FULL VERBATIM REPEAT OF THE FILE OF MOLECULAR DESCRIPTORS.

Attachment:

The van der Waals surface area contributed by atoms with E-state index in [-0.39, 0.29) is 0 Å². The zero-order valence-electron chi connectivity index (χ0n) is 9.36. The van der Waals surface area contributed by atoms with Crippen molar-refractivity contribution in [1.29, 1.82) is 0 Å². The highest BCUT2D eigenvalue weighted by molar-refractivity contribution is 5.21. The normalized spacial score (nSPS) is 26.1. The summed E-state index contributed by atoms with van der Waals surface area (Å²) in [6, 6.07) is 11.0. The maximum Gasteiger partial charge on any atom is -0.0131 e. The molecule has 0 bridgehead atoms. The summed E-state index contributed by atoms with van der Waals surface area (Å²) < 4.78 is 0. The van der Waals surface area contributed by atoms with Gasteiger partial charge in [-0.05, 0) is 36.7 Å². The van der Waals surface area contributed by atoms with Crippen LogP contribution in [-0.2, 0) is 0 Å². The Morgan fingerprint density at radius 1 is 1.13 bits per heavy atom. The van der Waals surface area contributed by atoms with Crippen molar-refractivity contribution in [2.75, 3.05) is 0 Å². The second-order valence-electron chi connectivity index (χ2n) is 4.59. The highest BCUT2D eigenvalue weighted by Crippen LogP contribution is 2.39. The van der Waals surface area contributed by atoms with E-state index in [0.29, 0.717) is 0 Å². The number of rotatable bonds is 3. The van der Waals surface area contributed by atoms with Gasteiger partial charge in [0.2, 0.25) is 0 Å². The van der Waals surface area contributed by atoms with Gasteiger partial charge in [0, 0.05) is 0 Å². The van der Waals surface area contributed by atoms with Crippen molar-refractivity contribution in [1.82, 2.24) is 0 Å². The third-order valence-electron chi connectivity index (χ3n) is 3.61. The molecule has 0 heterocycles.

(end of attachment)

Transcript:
The van der Waals surface area contributed by atoms with E-state index in [-0.39, 0.29) is 0 Å². The zero-order valence-electron chi connectivity index (χ0n) is 9.36. The van der Waals surface area contributed by atoms with Crippen molar-refractivity contribution in [1.29, 1.82) is 0 Å². The highest BCUT2D eigenvalue weighted by molar-refractivity contribution is 5.21. The normalized spacial score (nSPS) is 26.1. The summed E-state index contributed by atoms with van der Waals surface area (Å²) in [6, 6.07) is 11.0. The maximum Gasteiger partial charge on any atom is -0.0131 e. The molecule has 0 bridgehead atoms. The summed E-state index contributed by atoms with van der Waals surface area (Å²) < 4.78 is 0. The van der Waals surface area contributed by atoms with Gasteiger partial charge in [-0.05, 0) is 36.7 Å². The van der Waals surface area contributed by atoms with Crippen LogP contribution in [-0.2, 0) is 0 Å². The Morgan fingerprint density at radius 1 is 1.13 bits per heavy atom. The van der Waals surface area contributed by atoms with Crippen molar-refractivity contribution in [2.75, 3.05) is 0 Å². The second-order valence-electron chi connectivity index (χ2n) is 4.59. The highest BCUT2D eigenvalue weighted by Crippen LogP contribution is 2.39. The van der Waals surface area contributed by atoms with E-state index in [0.29, 0.717) is 0 Å². The number of rotatable bonds is 3. The van der Waals surface area contributed by atoms with Gasteiger partial charge in [0.2, 0.25) is 0 Å². The van der Waals surface area contributed by atoms with Gasteiger partial charge in [0, 0.05) is 0 Å². The van der Waals surface area contributed by atoms with Crippen molar-refractivity contribution in [1.82, 2.24) is 0 Å². The third-order valence-electron chi connectivity index (χ3n) is 3.61. The molecule has 0 heterocycles.